The Secrets of Kraków, Poland’s Historic City Gem

As one of the oldest cities in Poland—and one of the few to escape World War II intact—Kraków is a highlight of any trip to Europe. Bonus points for the low costs and the ease of exploration. Stroll through the crumbling grandeur of Kazimierz, the old Jewish quarter, or shop for amber in the Cloth Hall on the main market square, where stallholders ply their wares much as their predecessors did during the 15th century. You can snack on oscypek (smoked sheep’s-milk cheese) with cranberry preserves for about a dollar while strolling the winter markets.

You won’t have a problem finding the 13th-century Wawel castle, as it dominates the city from its hilltop perch. (Legend has it that a dragon dwells in the cave beneath.)

Across the Vistula River, Poland’s more recent history is on show in the form of the austere, Soviet brutalist lines of the semi-abandoned Forum Hotel. Here visiting Party dignitaries once stayed. Its reception area is now a bar and a good place to try local craft beers.

Today, Kraków is an up-and-coming, international city, where English is as likely to be heard on the streets as Polish. Students from the Academy of Fine Arts rub shoulders with established artists in the many galleries and exhibition halls, and musicians from around the world are drawn to the city’s dozens of venues and underground bars.

There are plenty of cities in the world with an underground bar scene…but few where it is as literal as here. Everything from jazz bars to dance clubs can be found in the warren of vaulted brick tunnels that lies beneath the buildings of old Kraków. These are the piwnice (basement) bars, where people chat, drink, and listen to live music in cellars that could easily pass for medieval dungeons.

If live jazz is your thing, Piec Art Acoustic Jazz club, just off the main market square, is worth your time. During the summer months, the International Summer Jazz Academy regularly puts on shows here. You can catch young musicians from around the world jamming together as part of their intensive training, and all it’ll cost you is 8zl ($2) for a drink.

To sample Polish beers in one of the most impressive Kraków cellars, head to the Tap House. Counterintuitively, you’ll have to climb some stairs. But once you’re in the bright and airy upper bar, you can descend into the depths to find a cellar reminiscent of a pirates’lair—complete with a skull mounted on the wall. Since Tap House is a craft beer bar, the range on offer varies, as do the prices…some can go all the way up to the princely sum of 16zl ($5.60) for a large glass of excellent, high-strength beer.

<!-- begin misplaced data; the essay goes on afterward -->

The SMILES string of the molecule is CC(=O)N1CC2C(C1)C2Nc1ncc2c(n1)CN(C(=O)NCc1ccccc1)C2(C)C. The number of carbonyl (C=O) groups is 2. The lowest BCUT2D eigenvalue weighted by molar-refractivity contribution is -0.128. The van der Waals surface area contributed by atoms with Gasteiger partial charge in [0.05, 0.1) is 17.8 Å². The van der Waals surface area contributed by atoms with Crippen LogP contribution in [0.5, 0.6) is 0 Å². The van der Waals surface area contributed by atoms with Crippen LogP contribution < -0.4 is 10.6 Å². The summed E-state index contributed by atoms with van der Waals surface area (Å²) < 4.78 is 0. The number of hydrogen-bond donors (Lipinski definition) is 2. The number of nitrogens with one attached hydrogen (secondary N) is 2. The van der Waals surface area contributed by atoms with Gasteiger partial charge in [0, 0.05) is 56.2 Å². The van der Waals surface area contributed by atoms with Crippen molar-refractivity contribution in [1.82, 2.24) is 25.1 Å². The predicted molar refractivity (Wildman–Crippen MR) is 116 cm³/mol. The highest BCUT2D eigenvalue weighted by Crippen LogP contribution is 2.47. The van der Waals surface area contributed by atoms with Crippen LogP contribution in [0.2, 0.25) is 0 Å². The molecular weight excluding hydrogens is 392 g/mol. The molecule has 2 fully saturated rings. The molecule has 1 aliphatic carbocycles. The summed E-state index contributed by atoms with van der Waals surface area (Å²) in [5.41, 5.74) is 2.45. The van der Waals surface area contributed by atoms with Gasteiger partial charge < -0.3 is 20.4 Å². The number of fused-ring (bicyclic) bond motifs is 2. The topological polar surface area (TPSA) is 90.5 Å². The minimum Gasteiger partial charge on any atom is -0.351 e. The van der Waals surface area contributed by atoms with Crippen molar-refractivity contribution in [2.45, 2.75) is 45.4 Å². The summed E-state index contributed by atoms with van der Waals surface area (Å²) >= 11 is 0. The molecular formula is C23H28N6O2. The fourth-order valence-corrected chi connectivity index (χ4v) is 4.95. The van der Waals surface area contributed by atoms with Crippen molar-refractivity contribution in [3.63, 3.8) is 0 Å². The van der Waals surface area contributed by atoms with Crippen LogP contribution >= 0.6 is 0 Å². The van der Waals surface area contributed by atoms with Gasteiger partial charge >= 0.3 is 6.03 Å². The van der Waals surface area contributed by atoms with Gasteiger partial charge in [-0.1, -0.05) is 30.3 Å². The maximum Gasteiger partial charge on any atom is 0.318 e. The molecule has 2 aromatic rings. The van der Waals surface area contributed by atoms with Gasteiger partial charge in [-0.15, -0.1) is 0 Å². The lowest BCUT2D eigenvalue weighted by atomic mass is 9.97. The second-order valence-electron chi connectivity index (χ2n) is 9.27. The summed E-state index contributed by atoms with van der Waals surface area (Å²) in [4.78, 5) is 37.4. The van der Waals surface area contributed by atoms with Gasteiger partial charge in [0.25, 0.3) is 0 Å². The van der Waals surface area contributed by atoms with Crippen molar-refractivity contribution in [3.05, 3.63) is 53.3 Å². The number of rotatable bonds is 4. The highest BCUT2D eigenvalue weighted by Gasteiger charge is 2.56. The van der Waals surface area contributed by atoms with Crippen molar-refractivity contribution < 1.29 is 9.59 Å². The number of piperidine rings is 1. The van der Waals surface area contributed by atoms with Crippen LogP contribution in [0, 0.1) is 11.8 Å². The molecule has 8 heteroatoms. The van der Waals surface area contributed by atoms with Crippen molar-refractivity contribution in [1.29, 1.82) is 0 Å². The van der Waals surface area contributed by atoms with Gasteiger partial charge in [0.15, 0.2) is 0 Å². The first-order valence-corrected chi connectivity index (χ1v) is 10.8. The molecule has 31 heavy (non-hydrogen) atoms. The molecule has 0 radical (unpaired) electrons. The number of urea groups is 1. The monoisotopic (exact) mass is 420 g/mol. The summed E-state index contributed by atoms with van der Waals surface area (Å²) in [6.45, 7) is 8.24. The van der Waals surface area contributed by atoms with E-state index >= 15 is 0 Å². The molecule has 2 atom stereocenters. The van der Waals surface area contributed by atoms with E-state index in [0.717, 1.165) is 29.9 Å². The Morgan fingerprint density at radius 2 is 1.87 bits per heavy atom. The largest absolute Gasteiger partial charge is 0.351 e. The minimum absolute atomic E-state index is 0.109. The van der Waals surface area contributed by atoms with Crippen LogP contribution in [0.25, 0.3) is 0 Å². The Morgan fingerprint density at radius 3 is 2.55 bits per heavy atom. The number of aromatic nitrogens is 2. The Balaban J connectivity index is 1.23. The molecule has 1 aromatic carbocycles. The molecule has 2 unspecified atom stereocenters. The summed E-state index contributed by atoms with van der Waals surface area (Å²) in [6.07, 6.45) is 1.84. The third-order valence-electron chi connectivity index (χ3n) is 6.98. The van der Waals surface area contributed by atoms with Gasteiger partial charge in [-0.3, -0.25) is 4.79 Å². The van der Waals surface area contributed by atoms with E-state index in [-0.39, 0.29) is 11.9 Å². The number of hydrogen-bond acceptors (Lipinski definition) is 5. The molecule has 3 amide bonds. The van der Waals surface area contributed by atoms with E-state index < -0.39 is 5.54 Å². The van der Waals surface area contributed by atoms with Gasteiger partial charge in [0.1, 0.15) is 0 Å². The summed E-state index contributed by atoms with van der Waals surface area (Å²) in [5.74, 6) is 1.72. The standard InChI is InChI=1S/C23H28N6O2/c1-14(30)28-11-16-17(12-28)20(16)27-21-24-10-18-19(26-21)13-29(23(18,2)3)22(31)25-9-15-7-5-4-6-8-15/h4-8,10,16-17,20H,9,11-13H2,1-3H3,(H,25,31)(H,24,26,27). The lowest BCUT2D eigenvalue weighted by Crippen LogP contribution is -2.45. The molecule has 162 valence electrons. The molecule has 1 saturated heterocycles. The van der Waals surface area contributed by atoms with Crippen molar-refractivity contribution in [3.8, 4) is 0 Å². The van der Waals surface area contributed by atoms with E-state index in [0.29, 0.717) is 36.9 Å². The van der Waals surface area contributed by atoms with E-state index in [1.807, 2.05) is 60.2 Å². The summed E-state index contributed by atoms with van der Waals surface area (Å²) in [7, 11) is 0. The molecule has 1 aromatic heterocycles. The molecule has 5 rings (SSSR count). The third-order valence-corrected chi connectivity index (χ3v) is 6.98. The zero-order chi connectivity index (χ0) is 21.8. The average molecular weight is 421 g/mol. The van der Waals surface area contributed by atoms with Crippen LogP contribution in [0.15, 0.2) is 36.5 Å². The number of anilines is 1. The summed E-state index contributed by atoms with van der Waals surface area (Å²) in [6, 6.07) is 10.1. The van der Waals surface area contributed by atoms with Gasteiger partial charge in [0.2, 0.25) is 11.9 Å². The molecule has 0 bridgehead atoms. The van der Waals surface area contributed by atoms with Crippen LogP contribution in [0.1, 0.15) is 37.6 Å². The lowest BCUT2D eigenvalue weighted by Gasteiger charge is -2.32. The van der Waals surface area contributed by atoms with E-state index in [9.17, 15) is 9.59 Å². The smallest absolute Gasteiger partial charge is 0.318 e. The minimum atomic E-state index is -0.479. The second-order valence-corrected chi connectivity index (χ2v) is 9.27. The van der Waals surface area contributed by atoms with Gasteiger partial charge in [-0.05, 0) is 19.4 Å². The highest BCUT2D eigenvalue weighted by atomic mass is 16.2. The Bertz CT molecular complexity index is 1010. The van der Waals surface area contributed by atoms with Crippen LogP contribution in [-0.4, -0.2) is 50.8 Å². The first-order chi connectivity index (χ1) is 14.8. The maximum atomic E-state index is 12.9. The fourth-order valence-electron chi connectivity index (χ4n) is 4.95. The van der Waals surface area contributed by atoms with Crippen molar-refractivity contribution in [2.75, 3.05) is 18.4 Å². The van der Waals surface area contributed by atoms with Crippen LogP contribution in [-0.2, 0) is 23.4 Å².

For many visitors, Krakow is a base from which to explore the Auschwitz-Birkenau Memorial, one of the region’s most famous historical sites. Avoid the expensive package tours of this former concentration camp. Instead, get a bus from the upper floor of Kraków’s main bus station on Bosacka Street, just behind the railway station.

The private carrier Lajkonik will drop you at the Muzeum Auschwitz stop, which is the closest to the camp, while the Marek Lewanski and G.T. Trans carriers stop at W ˛iezniów ˛Oswiecimia, a few minutes’ walk from the camp. Regardless of which bus company you choose, the journey takes about 90 minutes and will cost around 10zl ($4). Visiting the camp complex and grounds is free (though you still need to book a ticket online at

Plenty of written information is displayed throughout the camps, so a guided tour isn’t strictly necessary. Give yourself about four hours if you want to visit both Auschwitz and Birkenau. There is a free shuttle bus that transfers you between the camps. If you would prefer a guide, the cost for a single visitor is 45zl ($15.50), and you need to book via at least five days before your visit.

The impressive salt mine at Wieliczka is just southeast of the city—a 20-minute train ride that will set you back 4zl ($1.40). The trains run about every half hour from the Kraków main station (Kraków Główny), and tickets can be bought either from the machines or the ticket counter. Get off at Wieliczka Rynek-Kopalnia (meaning Market-Mine) and it’s a 10-minute walk to Wieliczka Salt Mine.

When you get to the mines, you’ll descend over 100 feet down the shafts the miners used and discover an underground saltwater lake and even a subterranean chapel that feels like a set from The Lord of the Rings; tickets are 89zl ($25).

Ticket prices include the guide fee.

In the city itself, you can visit Oskar Schindler’s factory, which is now a museum and art gallery. The museum focuses on the history of Kraków during World War II, not just the story of Schindler. It’s well worth a look for history buffs. Entrance is 21zl ($7) and it can get busy, so book in advance via Schindler was the Nazi factory owner famed for saving many of his Jewish workers from death during the war. His story was made famous by Stephen Spielberg’s movie Schindler’s List, which was shot almost entirely in Kraków. You can take a walking tour of the locations used in the movie for $30, finishing at the entrance to the factory. (See: